The past year has seen considerable industry activity and consolidation – both in Australia and Europe
Q PARK/KKR Infrastructure
Q Park is a leader in European parking with over 870,000 parking spaces across 6,300 locations in ten countries. They have consistently set the benchmark for presentation and operation of carparks. The portfolio is dominated by a large number of small sites – the average size of the sites is only 137 bays. More impressive is their head count – with only 52 staff in Head Office and a total of 2,152 staff across 10 countries.
This suggests a high level of automation and decentralised decision making – essential in the parking business.
The business sold for 2,950 million Euro or a multiple of 15 times 2016 EBITDA to KKR Infrastructure limited in March 2017. EBITDA has grown from 174 to 195 million euros from 2013 to 2016. Steady, but far from spectacular growth. The net result is far more impressive from negative 146 to positive 129 million euros over the same period. Impairments to property valuations were the prime reason for the negative net results in 2013 and 2014.
Q Park owns around 3% of its total spaces (around 26,000 spaces) that have a value of 2,772 million euro. The reduction in interest rates has had a significant positive effect on the results. With 1,126 million euro of debt at an average rate of 3.7% further savings are probable.
So how will KKR make this work? The first place to look is the property portfolio – in a similar way to what happened with NCP where the property and operational businesses were separated and sold to different owners. There are likely to be redevelopment opportunities in the property portfolio and interest rate savings. Additionally, the net yield across all owned sites is 6.2% using a 9.2% discount rate. Further significant tightening should occur and values increase as the EEC continues to strengthen. The European parking market remains fragmented and the larger efficient and technology based operators should continue to grow at above average rates.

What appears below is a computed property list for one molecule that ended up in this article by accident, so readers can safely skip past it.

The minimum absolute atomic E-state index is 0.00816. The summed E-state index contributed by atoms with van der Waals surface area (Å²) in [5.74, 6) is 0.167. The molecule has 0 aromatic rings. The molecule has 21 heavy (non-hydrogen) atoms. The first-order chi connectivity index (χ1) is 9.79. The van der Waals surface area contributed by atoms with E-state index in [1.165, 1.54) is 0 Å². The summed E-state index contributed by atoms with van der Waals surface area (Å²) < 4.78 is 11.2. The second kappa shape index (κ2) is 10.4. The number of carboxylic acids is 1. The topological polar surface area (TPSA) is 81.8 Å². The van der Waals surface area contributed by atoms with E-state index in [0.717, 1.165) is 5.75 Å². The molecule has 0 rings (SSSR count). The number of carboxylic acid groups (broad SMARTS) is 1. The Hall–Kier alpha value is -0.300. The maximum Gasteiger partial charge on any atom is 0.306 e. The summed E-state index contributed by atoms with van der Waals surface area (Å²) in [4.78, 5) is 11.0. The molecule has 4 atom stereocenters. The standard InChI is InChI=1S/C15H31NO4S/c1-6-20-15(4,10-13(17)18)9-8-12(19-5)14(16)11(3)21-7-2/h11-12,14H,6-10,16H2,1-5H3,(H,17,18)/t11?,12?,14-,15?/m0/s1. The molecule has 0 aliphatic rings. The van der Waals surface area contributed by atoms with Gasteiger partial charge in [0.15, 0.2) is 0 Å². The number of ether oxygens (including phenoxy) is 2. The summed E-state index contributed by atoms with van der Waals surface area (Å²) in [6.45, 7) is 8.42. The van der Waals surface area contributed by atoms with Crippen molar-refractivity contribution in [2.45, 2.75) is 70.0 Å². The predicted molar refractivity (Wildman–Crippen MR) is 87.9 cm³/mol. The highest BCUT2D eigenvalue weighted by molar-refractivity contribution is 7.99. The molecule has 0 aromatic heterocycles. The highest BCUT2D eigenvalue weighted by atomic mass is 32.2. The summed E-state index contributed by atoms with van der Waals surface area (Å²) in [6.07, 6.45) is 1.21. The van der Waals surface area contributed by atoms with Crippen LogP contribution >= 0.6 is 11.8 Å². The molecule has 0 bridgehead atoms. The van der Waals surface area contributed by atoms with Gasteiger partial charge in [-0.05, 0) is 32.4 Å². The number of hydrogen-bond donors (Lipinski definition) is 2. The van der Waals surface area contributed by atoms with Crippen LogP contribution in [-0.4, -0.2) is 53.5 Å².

Considerable opportunities are available for scaled operators with concentrated portfolios to move away from card and ticket based systems as identifiers of transactions to smart devices connected through the cloud. This will reduce transaction and maintenance costs substantially – but more importantly allow for effective data mining from the high levels of transactions that parking businesses generate. Q Park have been at the forefront of new technologies and are ideally placed to move parking to the next level.
The ParkScience risk rating for KKR on this transaction is low to moderate.
The future earnings of Secure (before amortisation of goodwill) were forecast at ($A) $11.76m for the 9 months to June 2017 ($15.6m annualised) then rising to $19.53m in 2018 and then to $22.35m in 2019. In essence future earnings are forecast to increase by 43% within 33 months. Total purchase price was approximately $212m - and apparently 100% debt funded. No segment breakdown of the growth between the countries is provided.
Secure is an asset light company with no significant owned sites and a considerable exposure to leases with guaranteed minimum returns that rise at or about CPI each year. The parking business in all countries they operate in is highly competitive.
Results for the first half of FY 2017 from Park 24 showed operating profit of $5.882m against a forecast of $11.764m despite Net Sales being 13% above forecast. The financial notes said “temporary low profitability due to works for streetcars”. This presumably refers to the ongoing works for the Sydney light rail which have been underway since 2015 and are expected to be finished late in 2018. The most challenging markets in Australia are the resource States - Perth and Brisbane and Brisbane has historically been the most profitable branch of the Secure business.